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Thursday, April 14, 2011

RIM’s CO-CEO Defends Playbook Against Bad Reviews


Research in Motion (RIM) co-Chief Executive Officer, Jim Balsillie defended the company’s soon to be released Playbook tablet against an onslaught of bad early reviews, which were so negative they caused RIM’s shares to fall 91 cents in the market today, just a day after their release.

Most of the negative comments seemed to be about the Playbooks lack of built-in email functionality, inability to connect to mobile phone networks, and its very limited number of apps, which we all know can make or break a newer phone or tablet before it even has a chance.

Balsillie said that he didn’t think the comments were fair, and stated that there are more than 60 million BlackBerry users out there who can pair their phone to their Playbook and access secure mail and connect to the internet. Apparently RIM is really banking on that BlackBerry tethering to push those Playbooks. Most reviewers seem to think that the company is really rushing things and should have probably waited to add their promised Android app compatibility as well as having a decent number of apps ready before they launched something meant to compete with the dominating iPad 2 in the tablet market.

My only question is do people really want a glorified dock for their BlackBerry’s?


  1. I'd think that most who are going to be in the initial purchase group of the Playbook, either already have a blackberry or they already have another mobile phone with a data plan, so why would one want to add another contract & bill if they are now given the option to tether and use the playbook? So too many this is actually a huge benefit. It's one of the reasons a lot of people don't presently have tablets. The technology is moving too fast to want to shove out cash to be locked into a contract for 2+ years then have a new wave of technology release in 6 months. Not the smartest thing in my opinion. So Blackberry's strategy makes sense. In addition if one does the research they will learn that a great deal of the ipads sold are sold Wifi only.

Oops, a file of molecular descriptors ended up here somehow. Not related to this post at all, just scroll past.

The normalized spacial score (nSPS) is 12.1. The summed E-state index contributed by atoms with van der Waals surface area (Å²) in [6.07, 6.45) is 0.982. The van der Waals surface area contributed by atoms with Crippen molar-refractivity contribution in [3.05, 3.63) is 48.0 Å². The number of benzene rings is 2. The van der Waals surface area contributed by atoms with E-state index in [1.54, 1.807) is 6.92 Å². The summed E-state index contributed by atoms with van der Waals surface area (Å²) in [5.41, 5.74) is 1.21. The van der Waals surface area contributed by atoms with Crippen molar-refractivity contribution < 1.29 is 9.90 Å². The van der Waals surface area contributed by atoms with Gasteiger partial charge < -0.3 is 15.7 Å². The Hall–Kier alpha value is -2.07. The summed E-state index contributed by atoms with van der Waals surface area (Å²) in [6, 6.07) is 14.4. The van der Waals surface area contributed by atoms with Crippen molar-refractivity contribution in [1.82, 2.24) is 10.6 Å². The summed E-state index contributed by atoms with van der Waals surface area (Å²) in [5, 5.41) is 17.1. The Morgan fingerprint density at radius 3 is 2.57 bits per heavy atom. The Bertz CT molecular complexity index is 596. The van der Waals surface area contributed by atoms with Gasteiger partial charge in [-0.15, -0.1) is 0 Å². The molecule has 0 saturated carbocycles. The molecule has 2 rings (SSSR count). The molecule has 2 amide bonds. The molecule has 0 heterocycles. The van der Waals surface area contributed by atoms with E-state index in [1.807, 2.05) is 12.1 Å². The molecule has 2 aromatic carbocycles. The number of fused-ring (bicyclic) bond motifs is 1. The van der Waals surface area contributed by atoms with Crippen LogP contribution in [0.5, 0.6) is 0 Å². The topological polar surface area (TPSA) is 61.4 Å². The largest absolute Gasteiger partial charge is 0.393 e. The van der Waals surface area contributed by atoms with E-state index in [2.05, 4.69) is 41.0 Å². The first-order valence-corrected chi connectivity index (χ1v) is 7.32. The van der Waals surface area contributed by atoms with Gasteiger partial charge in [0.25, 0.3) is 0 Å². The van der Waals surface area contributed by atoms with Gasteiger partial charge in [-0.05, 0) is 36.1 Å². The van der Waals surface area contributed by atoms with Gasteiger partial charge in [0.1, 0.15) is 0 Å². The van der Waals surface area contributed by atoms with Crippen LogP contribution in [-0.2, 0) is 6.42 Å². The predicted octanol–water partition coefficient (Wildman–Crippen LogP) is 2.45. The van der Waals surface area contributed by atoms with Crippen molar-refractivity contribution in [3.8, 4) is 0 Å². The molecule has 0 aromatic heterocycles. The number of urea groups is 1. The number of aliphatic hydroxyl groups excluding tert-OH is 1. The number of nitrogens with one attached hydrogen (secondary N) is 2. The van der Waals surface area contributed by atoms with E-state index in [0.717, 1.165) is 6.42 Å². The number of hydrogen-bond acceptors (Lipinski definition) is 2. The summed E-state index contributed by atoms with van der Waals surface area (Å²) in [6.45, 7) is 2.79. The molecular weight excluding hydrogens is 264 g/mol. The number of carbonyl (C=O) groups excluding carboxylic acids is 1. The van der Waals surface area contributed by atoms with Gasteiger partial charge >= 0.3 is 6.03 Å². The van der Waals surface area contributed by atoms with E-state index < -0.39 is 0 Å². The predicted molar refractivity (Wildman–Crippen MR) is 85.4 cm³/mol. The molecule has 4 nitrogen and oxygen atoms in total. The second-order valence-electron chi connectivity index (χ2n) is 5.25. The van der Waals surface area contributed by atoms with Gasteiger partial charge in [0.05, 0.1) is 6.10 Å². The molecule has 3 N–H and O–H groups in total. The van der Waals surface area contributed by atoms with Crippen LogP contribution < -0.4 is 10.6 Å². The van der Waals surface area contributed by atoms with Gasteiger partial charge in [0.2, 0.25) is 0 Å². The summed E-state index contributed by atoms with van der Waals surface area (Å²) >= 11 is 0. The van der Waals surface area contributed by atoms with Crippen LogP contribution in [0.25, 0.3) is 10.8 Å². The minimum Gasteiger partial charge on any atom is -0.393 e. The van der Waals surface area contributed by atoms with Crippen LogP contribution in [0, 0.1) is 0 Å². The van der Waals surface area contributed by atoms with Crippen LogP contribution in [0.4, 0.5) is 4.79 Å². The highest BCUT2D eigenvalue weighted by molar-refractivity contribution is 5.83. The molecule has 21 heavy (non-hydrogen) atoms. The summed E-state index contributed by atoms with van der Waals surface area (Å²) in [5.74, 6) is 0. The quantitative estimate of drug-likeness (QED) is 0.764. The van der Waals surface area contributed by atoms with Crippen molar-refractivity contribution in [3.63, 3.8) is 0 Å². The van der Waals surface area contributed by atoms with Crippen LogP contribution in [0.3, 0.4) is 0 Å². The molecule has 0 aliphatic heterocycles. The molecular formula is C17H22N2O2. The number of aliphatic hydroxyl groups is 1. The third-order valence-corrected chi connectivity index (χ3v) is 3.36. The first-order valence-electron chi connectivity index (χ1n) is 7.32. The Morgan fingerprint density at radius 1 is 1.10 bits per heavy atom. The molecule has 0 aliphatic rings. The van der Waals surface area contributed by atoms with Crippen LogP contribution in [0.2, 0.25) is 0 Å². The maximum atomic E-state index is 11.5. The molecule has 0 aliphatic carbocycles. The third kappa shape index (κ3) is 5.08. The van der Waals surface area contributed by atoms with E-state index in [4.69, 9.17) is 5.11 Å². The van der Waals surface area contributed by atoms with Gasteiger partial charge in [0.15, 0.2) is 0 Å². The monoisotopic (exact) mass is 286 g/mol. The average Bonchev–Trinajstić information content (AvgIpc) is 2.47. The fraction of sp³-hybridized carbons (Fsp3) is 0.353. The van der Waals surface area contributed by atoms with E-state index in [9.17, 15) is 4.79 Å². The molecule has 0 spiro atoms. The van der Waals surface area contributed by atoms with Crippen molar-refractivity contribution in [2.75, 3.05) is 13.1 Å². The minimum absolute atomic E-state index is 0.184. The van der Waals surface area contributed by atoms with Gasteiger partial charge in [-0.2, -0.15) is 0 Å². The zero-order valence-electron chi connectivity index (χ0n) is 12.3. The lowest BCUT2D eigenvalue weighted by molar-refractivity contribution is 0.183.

As it relates to email, the bridge function is awesome. I personally have multiple laptops, and use multiple desktops, how awesome would it be to be able to have my blackberry display in real time on those devices as I need it to, and I didn't have to worry about "syncing", downloading etc. Fortunately this is one of the great features of the Blackberry Playbook.

    The only "disadvantage" in this device thus far is that there are not as many current apps available for it, however based on the strategic efforts they have put forth in efforts to curtail this, I don't think this will be a problem for long.

    So perhaps the at this specific moment the Blackberry Playbook is made for those who prefer the art of thinking, the allure of efficiency and value being effective over that of mere hype, but....what every the reason. Count me in.

  2. Thanks for the comment, I never really thought of it like that. With your perspective I don't necessarily disagree with RIM in this, if they get BlackBerry users like yourself initially and then roll out the Android running capabilities the PlayBook could please both crowds.